The Deadman Night Rider

A forum for evening students of the SMU Dedman School of Law and other outlaws..

Thursday, February 28, 2008

A nation fit to be slaves...

A few days ago I saw a TV ad from the National Association of Realtors that I haven't been able to get out of my head. Teeing up a montage of picket-fence scenes with lots of photogenic youngsters running around, it opened with this great line:

"When buying a home, family concerns often outweigh economic concerns."

Wow. In a rational world, shouldn't economic concerns be family concerns? I couldn't find this particular commercial on the net, but here's another one just like it. Here some of the wise words NAR hands down in this one:

"When you have a family it's always a good time to buy..."

"Didn't make sense for us to spend the same amount of money renting something when we could own it..."

Maybe in a weird way the sub-prime mess will be a good thing if it can finally break us of these childlike notions masquerading as good sense. I can definitely recall that as recently as a year ago, no one would have questioned these airy truisms. Luckily, though, some break-throughs are forming--I was heartened by these words from Slate's economics columnist not long ago:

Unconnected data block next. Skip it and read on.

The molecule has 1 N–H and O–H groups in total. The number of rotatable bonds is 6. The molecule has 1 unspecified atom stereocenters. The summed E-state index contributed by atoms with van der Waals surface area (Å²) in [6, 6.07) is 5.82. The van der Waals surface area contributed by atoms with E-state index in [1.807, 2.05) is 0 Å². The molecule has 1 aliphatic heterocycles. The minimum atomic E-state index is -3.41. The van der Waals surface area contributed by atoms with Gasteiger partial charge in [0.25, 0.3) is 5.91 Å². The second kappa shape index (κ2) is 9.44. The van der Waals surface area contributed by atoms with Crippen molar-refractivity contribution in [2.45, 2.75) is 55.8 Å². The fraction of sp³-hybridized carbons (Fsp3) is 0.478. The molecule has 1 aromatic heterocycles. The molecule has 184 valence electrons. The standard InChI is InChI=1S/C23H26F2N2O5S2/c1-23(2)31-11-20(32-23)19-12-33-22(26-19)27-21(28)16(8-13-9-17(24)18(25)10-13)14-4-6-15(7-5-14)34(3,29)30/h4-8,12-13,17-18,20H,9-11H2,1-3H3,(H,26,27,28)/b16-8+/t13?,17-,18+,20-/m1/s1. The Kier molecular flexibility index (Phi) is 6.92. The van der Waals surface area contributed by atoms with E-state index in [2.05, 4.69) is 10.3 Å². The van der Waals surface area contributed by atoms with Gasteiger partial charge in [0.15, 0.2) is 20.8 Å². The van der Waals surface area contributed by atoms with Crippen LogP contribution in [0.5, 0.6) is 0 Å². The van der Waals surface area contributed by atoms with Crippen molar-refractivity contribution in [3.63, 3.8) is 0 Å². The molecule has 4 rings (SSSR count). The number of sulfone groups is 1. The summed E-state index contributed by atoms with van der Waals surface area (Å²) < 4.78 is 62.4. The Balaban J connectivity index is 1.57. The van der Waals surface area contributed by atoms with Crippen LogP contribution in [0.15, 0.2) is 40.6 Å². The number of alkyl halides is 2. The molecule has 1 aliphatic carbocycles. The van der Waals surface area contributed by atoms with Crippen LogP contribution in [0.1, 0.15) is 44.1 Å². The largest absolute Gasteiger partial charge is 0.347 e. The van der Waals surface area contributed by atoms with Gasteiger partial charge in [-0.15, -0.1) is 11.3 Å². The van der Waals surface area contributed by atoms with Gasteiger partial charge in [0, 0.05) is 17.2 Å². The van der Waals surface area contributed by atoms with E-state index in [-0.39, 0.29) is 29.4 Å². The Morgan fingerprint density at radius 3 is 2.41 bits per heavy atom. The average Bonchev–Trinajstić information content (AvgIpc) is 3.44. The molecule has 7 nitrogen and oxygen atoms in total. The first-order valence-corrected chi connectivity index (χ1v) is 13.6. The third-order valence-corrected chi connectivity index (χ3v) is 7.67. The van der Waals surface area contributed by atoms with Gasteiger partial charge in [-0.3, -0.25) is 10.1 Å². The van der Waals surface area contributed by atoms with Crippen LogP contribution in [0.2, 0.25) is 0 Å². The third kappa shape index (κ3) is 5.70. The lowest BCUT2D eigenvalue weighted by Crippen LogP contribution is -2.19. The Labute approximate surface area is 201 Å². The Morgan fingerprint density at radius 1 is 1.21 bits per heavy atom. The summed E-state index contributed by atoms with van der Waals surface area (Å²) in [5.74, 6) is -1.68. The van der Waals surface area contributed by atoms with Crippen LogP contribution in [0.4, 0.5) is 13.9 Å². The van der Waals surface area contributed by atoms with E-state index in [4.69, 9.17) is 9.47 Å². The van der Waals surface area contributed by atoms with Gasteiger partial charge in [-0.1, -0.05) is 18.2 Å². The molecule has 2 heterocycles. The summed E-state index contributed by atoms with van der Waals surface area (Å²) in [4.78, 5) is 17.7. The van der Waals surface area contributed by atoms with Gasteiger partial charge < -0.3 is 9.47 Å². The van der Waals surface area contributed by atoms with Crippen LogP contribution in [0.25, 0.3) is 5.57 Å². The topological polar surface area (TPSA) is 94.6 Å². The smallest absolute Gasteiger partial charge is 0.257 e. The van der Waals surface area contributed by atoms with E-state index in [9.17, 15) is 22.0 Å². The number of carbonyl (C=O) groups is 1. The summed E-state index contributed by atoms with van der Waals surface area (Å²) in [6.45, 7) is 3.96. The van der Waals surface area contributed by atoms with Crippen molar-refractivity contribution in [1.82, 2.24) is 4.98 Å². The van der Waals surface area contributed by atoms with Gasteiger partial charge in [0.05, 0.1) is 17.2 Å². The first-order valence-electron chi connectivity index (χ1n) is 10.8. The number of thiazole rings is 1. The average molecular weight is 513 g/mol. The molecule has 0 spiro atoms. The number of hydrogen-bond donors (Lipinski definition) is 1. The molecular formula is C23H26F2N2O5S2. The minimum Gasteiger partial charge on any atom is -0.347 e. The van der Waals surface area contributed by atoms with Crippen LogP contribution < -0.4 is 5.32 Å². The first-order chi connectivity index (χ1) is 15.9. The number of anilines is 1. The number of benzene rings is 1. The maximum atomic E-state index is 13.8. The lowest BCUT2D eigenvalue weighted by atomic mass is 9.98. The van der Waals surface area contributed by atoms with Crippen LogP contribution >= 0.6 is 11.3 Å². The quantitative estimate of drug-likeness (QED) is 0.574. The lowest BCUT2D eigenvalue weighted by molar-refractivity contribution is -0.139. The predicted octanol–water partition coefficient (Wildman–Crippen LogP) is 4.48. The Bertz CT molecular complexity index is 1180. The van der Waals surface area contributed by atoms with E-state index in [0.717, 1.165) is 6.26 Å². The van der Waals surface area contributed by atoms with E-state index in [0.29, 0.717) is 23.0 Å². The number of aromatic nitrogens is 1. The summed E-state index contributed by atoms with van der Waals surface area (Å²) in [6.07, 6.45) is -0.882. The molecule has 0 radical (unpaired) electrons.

Most people do not seem to see the cost of a house in the same way that they see other prices. House prices are simply viewed through the lens of monthly repayments that either can or cannot be afforded. We spend time and money insuring ourselves against some losses, such as a malfunctioning washing machine, yet the value of the house we own (or the cost of the house we might someday want to buy) fluctuates by far more, perhaps on a daily basis. Nobody cares, nobody hedges the value of their homes—although it is not hard to do so—and nobody seems to compare the price with any meaningful alternative, such as retiring 15 years early.

I'll end on the same note that the NAR commercial I saw ended on: it claimed something to the effect that most homeowners had 60%(!!) of their net wealth in the equity of their homes. Again--that was supposed to be some kind of selling point for jumping into buying a house. When you can see why this is terrible investment advice, grasshopper, you are ready to leave the Shaolin temple...


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